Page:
Lessons learned – get closer! As with most pinholes you always seem to be too far away from the subject and the WPC is no different in that respect.

A few days after I shot these images I had planned another shoot but cancelled it once I realized that the Holga cable release I had did not have a reliable locking mechanism for use with the extremely long exposures (15 to 20 minutes) I was contemplating.  This is the one sold under the Holga brand name and works well with all my Holgas but like everything “Holga” it is mostly cheap plastic and rather flimsy. 

After a bit of experimenting it appears however, that a couple of strategically placed rubber bands might effectively hold the shutter open so that I can just use the lens cap as the shutter for such exposures. I will let you know how it works after my next Holga WPC adventure.

Saturday, September 6, 2014

Leaded Gasoline



Anyone remember leaded gasoline? Even more impressive than the sign saying there was lead in the gasoline distributed by these pumps is the fact that the little price indicator windows allowed for only three digits, all that was necessary at the time since it would be the mid 1970’s before gasoline topped $1 per gallon.

These pumps are on a friend’s property in front of an old restored building that looks a bit like a General Store; note the out-house in the background.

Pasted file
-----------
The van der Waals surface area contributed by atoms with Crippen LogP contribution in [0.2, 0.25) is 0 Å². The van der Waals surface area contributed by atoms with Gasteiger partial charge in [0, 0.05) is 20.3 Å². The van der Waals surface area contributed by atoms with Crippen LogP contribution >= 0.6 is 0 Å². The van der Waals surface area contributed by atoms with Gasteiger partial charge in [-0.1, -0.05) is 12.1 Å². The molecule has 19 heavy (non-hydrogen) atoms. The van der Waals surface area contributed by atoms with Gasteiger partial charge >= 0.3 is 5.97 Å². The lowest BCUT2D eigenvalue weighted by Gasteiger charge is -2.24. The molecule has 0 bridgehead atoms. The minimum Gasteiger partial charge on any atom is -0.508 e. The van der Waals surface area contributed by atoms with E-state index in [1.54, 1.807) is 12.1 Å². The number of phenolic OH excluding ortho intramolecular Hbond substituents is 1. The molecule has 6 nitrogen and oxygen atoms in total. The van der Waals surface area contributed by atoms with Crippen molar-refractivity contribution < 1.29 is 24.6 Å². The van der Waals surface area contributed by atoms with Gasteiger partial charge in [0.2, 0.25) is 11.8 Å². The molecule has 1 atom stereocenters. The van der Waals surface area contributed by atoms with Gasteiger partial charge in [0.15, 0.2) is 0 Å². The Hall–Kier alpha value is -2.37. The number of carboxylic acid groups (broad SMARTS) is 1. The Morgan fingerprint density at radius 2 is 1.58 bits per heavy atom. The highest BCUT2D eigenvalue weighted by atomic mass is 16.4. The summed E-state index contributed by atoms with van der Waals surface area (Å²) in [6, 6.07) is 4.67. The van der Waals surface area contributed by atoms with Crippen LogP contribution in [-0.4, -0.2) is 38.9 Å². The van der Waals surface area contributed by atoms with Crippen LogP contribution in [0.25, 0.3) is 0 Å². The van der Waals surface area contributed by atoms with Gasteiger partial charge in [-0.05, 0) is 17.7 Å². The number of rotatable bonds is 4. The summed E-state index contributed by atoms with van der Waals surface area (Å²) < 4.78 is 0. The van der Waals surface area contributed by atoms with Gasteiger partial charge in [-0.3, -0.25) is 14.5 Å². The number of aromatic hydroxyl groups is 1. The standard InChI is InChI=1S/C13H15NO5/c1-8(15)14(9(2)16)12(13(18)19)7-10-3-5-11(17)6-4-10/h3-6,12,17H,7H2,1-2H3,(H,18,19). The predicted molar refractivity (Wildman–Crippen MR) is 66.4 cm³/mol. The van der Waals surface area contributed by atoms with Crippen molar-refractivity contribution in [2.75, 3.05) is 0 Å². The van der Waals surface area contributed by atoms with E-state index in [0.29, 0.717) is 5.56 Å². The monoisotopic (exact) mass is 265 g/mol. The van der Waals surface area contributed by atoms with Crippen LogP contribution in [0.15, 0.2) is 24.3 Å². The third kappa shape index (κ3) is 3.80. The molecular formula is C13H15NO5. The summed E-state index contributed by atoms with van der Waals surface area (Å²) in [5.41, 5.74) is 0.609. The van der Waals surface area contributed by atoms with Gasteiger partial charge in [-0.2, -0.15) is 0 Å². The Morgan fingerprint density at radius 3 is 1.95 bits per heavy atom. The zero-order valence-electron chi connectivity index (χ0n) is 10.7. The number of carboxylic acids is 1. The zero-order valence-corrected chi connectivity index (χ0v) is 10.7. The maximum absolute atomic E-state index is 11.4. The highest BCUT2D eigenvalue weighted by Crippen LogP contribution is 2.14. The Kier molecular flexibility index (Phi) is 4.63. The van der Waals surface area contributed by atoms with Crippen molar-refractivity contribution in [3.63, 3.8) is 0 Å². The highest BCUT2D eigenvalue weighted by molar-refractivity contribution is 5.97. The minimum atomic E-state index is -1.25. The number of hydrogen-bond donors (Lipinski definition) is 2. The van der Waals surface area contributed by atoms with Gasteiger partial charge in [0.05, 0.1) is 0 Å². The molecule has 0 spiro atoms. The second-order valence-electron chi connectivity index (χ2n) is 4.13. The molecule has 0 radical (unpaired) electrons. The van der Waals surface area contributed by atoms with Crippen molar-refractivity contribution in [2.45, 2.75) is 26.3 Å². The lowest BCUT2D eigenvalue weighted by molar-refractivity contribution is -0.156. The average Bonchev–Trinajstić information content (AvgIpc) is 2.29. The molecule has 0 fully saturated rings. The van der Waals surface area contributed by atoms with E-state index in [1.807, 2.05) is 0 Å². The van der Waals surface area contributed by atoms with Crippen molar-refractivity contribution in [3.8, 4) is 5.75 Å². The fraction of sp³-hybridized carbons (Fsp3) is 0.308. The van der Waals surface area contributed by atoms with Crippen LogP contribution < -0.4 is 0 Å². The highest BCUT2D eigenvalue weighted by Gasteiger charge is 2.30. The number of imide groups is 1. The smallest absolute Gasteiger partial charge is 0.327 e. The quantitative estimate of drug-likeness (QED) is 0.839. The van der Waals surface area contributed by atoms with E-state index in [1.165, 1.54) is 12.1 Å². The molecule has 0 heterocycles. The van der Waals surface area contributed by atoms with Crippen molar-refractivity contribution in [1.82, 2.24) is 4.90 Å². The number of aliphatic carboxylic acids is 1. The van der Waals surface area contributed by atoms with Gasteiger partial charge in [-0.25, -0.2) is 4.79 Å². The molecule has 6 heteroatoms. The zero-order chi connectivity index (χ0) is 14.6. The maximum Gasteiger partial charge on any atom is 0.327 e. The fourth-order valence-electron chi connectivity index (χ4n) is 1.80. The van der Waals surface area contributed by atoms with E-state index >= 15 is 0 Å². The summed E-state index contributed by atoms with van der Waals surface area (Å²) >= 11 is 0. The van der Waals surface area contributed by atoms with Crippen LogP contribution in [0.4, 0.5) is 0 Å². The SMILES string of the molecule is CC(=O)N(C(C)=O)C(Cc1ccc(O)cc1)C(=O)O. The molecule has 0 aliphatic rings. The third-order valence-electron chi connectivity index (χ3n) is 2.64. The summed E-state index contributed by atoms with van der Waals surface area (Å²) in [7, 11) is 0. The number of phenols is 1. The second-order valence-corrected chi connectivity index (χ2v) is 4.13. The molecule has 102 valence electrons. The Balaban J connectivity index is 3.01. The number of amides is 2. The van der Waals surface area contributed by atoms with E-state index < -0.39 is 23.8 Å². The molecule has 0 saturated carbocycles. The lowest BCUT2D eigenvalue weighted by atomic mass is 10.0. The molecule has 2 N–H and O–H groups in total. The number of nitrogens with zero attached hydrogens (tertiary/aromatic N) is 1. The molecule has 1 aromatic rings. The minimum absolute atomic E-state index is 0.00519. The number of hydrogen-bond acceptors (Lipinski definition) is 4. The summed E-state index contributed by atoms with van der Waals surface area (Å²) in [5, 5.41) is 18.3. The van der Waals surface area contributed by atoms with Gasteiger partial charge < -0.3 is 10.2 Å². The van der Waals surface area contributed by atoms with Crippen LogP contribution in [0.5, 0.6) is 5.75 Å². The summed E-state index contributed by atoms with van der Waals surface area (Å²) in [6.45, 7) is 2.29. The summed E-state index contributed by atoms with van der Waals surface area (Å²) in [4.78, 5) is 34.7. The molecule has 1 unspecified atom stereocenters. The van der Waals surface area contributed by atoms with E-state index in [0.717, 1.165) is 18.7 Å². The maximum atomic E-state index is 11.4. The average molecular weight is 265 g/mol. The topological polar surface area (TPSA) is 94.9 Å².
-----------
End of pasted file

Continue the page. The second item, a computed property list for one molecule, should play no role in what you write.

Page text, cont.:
The shot was taken with my Olympus XA2 shooting Kodak Tri-X, my all-time favorite black & white film, and is offered here from the archives for your viewing pleasure while I await the results of my latest photo-exploits from The Darkroom.

Monday, September 1, 2014

At the Crossroads

I went out yesterday to shoot a roll of film in my Holga WPC (wide pinhole camera) but needless to say I haven't gotten the results from that yet. I did shoot each frame taken with the WPC with my Pentax K-1 also and the photo above is one those.

This was shot with an 18mm lens at f11 and 1/250 (ISO 400). Although the 18mm lens I used is a wide angle, the WPC with it's infinite depth of field and near panoramic field of view should offer a unique presentation and show the rest of "the crossroads."